1:30am — During this pandemic, matters regarding health and the economy should be of top priority to political leaders and the news editors who set the agenda for the nation. Schools, my little area of expertise, ought to take a backseat to keeping people from dying or from becoming homeless.
But it’s not inconsequential that some kids are not being educated at all right now and that others are suffering without the safety net of schools. The lack of learning matters. When kids get derailed, they never get back on the road to degree, credentials, and diplomas.
I’ve talked with many teachers over the past few weeks. They tell me that they are able to reach motivated kids, like Ian, with well resourced families like ours. Ian sits at his computer promptly at 8am every day and plugs through the laundry list of educational chores. After some (alright, a lot) advocating from me, Ian now has daily face to face contact with most, if not all, of his teachers. He’s not getting live classes yet, but things have improved from Week 1.
Other kids aren’t doing any work at all, even in middle class suburbs. For these kids, the problem isn’t the digital divide. They weren’t engaged in school before; now, they aren’t even checking into Google Classrooms to look at their assignments. They’re done.
Learning is happening in fancy private schools and the strong charter schools. The learning divide is huge right now.
9am. — Greeting from the nation’s hot spot. Every morning, I check the mayor’s sick/hospitalized/dead list on Facebook. Friends are already getting sick or having business woes. But over next two weeks, the situation will get worse — more people will be sick and our hospitals overwhelmed.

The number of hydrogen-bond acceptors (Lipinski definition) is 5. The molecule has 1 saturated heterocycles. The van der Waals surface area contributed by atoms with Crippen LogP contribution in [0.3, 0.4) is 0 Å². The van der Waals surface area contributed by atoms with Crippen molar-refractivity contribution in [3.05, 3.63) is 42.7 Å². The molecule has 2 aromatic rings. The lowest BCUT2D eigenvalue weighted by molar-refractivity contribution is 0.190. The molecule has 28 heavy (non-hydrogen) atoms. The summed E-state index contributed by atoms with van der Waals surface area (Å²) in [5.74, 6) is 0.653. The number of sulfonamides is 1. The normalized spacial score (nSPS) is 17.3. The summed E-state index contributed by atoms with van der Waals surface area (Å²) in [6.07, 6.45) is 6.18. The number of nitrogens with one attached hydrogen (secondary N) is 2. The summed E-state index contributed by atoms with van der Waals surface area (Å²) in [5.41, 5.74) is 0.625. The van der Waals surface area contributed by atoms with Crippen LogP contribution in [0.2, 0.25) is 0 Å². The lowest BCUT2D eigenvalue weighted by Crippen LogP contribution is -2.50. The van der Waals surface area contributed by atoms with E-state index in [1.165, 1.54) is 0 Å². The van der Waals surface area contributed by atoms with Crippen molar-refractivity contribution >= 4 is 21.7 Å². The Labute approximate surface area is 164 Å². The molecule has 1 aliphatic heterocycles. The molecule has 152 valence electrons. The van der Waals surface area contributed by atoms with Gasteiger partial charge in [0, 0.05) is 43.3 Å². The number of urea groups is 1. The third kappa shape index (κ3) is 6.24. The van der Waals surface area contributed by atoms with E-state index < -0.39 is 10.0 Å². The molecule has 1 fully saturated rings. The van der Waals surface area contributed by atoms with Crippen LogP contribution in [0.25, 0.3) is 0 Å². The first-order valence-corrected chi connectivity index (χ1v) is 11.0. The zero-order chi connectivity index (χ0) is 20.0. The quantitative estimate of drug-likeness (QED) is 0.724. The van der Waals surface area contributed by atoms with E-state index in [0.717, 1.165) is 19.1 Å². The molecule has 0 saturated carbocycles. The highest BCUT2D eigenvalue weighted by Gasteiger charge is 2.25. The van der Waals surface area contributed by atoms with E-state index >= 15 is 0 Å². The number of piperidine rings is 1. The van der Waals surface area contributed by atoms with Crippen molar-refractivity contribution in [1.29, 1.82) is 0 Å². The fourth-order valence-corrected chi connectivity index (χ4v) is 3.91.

I’m spending this morning preparing for the bad times. I’m making face masks, preparing for a massive pantry reboot tomorrow, making menu’s. One kid will turn 18 in 2 weeks, so must come up with a plan for that. I’m loading up on ice cream and wine.
My goal is to do complete social distancing for the next two weeks. Good bye, real life people!
I’m making also preparations to keep the kids busy and healthy and distracted. The college kid might do another online class to pick up a new skill, like CAD or programming. The high school kid needs interaction with teachers over spring break next week; his daily FaceTime chats with his teachers is the only thing keeping from dwelling permanently in AutismLand. So, I’m researching online camps that have a FaceTime component for him, too.
Social distancing is going to get more distance-y soon. Be smart, people. Be safe. Be well.
I’ll be back later, after I plow through some chores. Here are some links to keep prepared: